Japanese Language Coordinator
May 30, 2018
子供の笑顔 (Kodomo no Egao) Children's Smile/Senyuman Anak-Anak (Culture & Language: Japanese) - The Story
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Good Day, Language Enthusiasts!

Did you know that Japanese people celebrate several festivals for their children? John F. Kennedy once said, “Children are the world's most valuable resource and its best hope for the future.” In the spirit of Japanese Children's Day held on 5 May, Polyglot Indonesia Jakarta Chapter arranged a meetup titled 子供の笑顔 (Kodomo no Egao) Children's Smile/Senyuman Anak-Anak (Culture & Language: Japanese) on Sunday, 6 May 2018. In this meetup, which was attended by 66 participants, our Japanese language coordinator team elaborated several facts regarding the celebration of three Japanese children festivals: Hinamatsuri (雛祭り) (Doll Festival, also known as Girl's Day), Kodomo no Hi (子供の日) (Children's Day), and 7-5-3 (七五三) (Shichi-Go-San).

The first children's festival presented was Hinamatsuri. It is a festival for girls held on 3 March every year. The festival is a special event for families to celebrate their young daughters and pray for their success and happiness. When a girl is born, her parents or grandparents will give her a set of hina-ningyō (雛人形) (hina dolls) as a present or hand it down from the previous generation. The most iconic image of this festival is the display of hina-ningyō set in Heian Era imperial clothing. Even though Hinamatsuri is one of Go-Sekku (五節句) (Five Seasonal Festivals) in Japan, it is not a national holiday.

The next one is Kodomo no Hi, which is held on May 5 every year. Since ancient time, it is originally a day of celebration for boys known as Tango no Sekku (端午の節句). In the 40s, the Japanese government decreed this day to be renamed as Kodomo no Hiand designated it as national holiday to celebrate the happiness of children, both girls and boys, and to express gratitude towards the mothers. The icon of Kodomo no Hi is the colourful carp streamers raised on a pole outside of houses or public buildings, called koinobori (鯉のぼり) (climbing carp). According to an ancient Chinese legend, this carp swims upstream furiously on flowing river and then morphes into a dragon when it reaches its destination. Other than koinobori, families will display a go-getsu ningyō (五月人形) (warrior dolls), these are dolls in the form of warrior with armor and helmet or mythological strongman figure like Kintarō or Momotarō. Through these dolls, families hope that their children can grow up healthy and strong to protect themselves.

The last festival presented was Shichi-Go-San. It is a festival celebrated specifically for three year old boys and girls, five year old boys, and seven yearsl old girls. In this festival, parents will celebrate it by dressing their children in kimono (着物) for girls and hakama (袴) for boys and taking their kids in that specific age to jinja (神社) (Shinto shrine) for a prayer so that their children will grow up healthy.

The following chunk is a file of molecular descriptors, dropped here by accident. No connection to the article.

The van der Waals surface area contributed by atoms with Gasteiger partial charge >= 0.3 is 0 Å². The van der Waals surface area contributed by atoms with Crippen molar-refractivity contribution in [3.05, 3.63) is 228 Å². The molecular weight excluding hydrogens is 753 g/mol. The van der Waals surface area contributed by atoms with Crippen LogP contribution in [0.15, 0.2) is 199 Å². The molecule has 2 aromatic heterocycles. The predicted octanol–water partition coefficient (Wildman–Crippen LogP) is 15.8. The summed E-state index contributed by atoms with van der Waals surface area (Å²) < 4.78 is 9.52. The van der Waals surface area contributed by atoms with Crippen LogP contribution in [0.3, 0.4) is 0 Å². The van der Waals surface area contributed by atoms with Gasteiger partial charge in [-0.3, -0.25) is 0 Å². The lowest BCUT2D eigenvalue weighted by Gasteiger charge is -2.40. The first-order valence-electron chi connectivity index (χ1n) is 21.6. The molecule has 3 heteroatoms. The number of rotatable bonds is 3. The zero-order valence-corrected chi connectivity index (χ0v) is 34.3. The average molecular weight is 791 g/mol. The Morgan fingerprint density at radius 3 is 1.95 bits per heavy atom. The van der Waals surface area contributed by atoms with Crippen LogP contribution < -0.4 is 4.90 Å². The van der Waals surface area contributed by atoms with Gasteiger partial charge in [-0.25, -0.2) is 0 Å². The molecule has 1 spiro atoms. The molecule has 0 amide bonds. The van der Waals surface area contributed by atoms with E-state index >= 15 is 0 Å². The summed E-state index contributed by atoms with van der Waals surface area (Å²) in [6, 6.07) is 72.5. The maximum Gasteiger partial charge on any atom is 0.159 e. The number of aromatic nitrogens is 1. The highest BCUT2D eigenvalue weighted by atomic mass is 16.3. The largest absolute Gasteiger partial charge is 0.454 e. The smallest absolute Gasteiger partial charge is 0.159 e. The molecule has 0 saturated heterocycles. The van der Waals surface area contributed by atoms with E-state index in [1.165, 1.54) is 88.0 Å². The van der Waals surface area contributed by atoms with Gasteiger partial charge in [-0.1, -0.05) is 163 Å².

After the presentation, as usual, participants were given time to discuss about the existing children festivals in each country from which their chosen language originated from. In this session, participants were divided into two English Tables, Spanish Table, German Table, Korean Table, Mandarin Chinese Table, and Japanese Table. During presentation session that came after the discussion, we found out that China and Korea have similar festivals to Japan and that Korea celebrates Children's Day on 5 May also. Other countries presented did not have any specific children celebration.

The last session is a short basic Japanese lesson that might be useful during a trip to Japan. Even though it was hard for participants who were not familiar with Japanese, the response was very enthusiastic. Before the meetup finished, the Japanese coordinator team prepared a game called fukuwarai (福笑い) (lucky laugh). It is a game that is usually played during Lunar New Year. We played a game of jankenpon (じゃん拳ぽん) to determine which table could play. Players from the winning tables (Korean, Spanish, and English 1 Table) were given an outline of a face with no features. The objective of the game is to place paper cutouts in the shape of the eyes, nose, and mouth on the face. The player was blindfolded and has to follow the instruction given by his/her tablemate.

Special thanks to Akademie Café for the meetup venue! Hope to see you again on another Polyglot Indonesia Jakarta Chapter's special meetup! (For the photo documentation, please check our Facebook fanpage album)

About the author

Tika was born and raised in Semarang, Central Java. According to her friends, she is a friendly, passionate, and trustworthy person. Loves to watch movies, listen to music, and cook. She has a big interest on learning foreign language since she was in kindergarten. After graduated from Japanese Studies, Dian Nuswantoro University, Semarang, she moved to Cikarang and currently works as secretary / interpreter in a Japanese company in since February 2015. Her motto is “You will never know until you try”.

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